On Science Skeptics and Deniers

Do all climate change skeptics also question the theory of evolution? Do anti-vaccinationists also believe that GMO foods are unsafe? As we’ll see in this post, scientific skepticism and “science denial” are much more nuanced than most people think.


To begin with, scientific skeptics on hot-button issues such as climate change, vaccination and GMOs (genetically modified organisms) are often linked together as anti-science deniers. But the simplistic notion that skeptics and deniers are one and the same – the stance taken by the mainstream media – is mistaken. And the evidence shows that skeptics or deniers in one area of science aren’t necessarily so in other areas.

The split between outright deniers of the science and skeptics who merely question some of it varies markedly, surveys show, from approximately twice as many deniers as skeptics on evolution to about half as many deniers compared to skeptics on climate change.

In evolution, approximately 32% of the American public are creationists who deny Darwin’s theory of evolution entirely, while another 14% are skeptical of the theory. In climate change, the numbers are reversed with about 19% denying any human role in global warming, and a much larger 35% (averaged from here and here) accepting a human contribution but being skeptical about its magnitude. In GMOs, on the other hand, the percentages of skeptics and deniers are about the same.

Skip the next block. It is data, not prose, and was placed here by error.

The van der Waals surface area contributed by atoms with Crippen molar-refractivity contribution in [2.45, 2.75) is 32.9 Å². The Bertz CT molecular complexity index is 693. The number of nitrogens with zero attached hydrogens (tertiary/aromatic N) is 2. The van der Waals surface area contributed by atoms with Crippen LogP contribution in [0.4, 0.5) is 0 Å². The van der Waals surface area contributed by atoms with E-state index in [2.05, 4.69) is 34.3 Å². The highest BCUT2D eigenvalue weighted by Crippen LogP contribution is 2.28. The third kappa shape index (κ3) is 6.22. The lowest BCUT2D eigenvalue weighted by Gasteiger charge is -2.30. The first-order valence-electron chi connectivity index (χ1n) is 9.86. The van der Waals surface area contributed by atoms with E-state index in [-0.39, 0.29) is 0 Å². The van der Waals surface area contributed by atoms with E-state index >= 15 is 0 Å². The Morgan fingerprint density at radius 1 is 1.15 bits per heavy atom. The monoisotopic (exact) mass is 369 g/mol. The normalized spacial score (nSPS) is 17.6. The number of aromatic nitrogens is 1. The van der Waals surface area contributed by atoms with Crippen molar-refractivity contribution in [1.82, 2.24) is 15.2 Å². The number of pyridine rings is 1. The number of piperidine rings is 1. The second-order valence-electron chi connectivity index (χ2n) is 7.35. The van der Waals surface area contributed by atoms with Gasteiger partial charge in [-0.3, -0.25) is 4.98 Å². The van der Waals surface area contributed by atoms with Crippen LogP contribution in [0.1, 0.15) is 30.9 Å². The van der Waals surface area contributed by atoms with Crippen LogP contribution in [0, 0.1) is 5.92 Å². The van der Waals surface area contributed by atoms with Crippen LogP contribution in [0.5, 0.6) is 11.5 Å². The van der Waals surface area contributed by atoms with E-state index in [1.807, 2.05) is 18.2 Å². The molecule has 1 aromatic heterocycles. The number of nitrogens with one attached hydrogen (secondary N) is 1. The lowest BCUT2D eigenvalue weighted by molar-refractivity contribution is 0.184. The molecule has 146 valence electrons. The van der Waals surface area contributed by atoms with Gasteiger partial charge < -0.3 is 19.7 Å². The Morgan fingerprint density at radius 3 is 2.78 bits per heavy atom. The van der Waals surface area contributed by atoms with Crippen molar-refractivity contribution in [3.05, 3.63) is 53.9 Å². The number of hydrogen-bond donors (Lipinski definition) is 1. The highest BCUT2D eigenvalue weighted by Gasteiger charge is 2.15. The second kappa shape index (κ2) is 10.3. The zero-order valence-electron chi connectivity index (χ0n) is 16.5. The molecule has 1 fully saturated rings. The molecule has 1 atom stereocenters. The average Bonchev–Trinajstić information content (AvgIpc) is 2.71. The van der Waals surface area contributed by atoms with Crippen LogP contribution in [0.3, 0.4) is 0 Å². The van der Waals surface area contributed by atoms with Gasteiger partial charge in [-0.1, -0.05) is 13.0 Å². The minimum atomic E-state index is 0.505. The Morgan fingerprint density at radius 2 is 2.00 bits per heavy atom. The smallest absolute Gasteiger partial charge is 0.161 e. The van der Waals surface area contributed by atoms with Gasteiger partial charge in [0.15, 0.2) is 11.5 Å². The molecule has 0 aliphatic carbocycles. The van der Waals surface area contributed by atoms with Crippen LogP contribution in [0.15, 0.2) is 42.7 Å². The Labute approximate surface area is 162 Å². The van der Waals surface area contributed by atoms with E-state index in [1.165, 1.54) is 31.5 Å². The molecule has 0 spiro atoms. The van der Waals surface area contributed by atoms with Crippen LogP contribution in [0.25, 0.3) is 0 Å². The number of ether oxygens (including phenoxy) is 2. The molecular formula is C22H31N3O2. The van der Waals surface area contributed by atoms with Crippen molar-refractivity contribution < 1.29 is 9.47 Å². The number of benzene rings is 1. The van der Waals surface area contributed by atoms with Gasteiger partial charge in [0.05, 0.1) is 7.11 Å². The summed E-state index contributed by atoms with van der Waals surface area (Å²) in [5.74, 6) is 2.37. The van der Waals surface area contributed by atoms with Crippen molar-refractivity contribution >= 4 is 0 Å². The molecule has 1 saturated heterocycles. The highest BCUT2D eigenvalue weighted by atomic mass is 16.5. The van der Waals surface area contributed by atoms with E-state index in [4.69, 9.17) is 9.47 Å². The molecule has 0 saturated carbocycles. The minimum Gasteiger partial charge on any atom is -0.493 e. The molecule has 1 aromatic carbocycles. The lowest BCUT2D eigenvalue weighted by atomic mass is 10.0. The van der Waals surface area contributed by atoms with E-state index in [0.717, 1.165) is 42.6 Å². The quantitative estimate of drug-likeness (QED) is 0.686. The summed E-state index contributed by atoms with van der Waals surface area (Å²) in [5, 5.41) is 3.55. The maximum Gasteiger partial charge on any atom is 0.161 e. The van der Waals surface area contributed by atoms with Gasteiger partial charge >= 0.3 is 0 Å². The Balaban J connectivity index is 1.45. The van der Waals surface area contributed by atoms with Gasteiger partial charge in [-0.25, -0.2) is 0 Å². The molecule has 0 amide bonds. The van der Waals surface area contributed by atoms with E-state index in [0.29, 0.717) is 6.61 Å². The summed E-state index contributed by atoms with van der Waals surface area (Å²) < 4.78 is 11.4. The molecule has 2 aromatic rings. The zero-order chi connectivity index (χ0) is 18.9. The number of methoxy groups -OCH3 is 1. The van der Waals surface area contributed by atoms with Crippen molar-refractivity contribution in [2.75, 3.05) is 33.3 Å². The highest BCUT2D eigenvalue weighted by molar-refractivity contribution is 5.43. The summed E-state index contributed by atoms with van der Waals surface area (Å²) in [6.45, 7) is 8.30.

The surveys also reveal that anti-science skepticism or denial don’t carry over from one issue to another. For example, only about 65% of evolutionary skeptics or deniers are also climate change skeptics or deniers: the remaining 35% who doubt or reject evolution believe in the climate change narrative of largely human-caused warming. So the two groups of skeptics or deniers don’t consist of the same individuals, although there is some overlap.

In the case of GMO foods, approximately equal percentages of the public reject the consensus among scientists that GMOs are safe to eat, and are skeptical about climate change. Once more, however, the two groups don’t consist of the same people. And, even though most U.S. farmers accept the consensus on the safety of GMO crops but are climate change skeptics, there are environmentalists who are GMO deniers or skeptics but accept the prevailing belief on climate change. Prince Charles is a well-known example of the latter.